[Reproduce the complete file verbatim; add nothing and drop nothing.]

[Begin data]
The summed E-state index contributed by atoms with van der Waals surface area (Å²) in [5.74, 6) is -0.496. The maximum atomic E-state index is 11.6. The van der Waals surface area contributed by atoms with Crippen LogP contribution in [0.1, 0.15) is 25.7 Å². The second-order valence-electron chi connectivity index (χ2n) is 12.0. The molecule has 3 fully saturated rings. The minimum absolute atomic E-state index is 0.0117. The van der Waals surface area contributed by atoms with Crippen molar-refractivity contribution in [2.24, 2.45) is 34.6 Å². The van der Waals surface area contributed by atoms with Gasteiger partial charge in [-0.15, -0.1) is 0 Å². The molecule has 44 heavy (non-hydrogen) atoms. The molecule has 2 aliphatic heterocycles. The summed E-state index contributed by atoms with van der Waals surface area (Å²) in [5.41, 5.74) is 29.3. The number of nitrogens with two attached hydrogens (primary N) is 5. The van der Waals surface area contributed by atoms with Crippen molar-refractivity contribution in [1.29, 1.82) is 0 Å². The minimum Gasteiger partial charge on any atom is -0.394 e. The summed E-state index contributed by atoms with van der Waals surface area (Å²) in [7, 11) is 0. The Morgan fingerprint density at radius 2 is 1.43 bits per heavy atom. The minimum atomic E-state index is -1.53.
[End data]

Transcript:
The summed E-state index contributed by atoms with van der Waals surface area (Å²) in [5.74, 6) is -0.496. The maximum atomic E-state index is 11.6. The van der Waals surface area contributed by atoms with Crippen LogP contribution in [0.1, 0.15) is 25.7 Å². The second-order valence-electron chi connectivity index (χ2n) is 12.0. The molecule has 3 fully saturated rings. The minimum absolute atomic E-state index is 0.0117. The van der Waals surface area contributed by atoms with Crippen molar-refractivity contribution in [2.24, 2.45) is 34.6 Å². The van der Waals surface area contributed by atoms with Gasteiger partial charge in [-0.15, -0.1) is 0 Å². The molecule has 44 heavy (non-hydrogen) atoms. The molecule has 2 aliphatic heterocycles. The summed E-state index contributed by atoms with van der Waals surface area (Å²) in [5.41, 5.74) is 29.3. The number of nitrogens with two attached hydrogens (primary N) is 5. The van der Waals surface area contributed by atoms with Crippen molar-refractivity contribution in [1.29, 1.82) is 0 Å². The minimum Gasteiger partial charge on any atom is -0.394 e. The summed E-state index contributed by atoms with van der Waals surface area (Å²) in [7, 11) is 0. The Morgan fingerprint density at radius 2 is 1.43 bits per heavy atom. The minimum atomic E-state index is -1.53.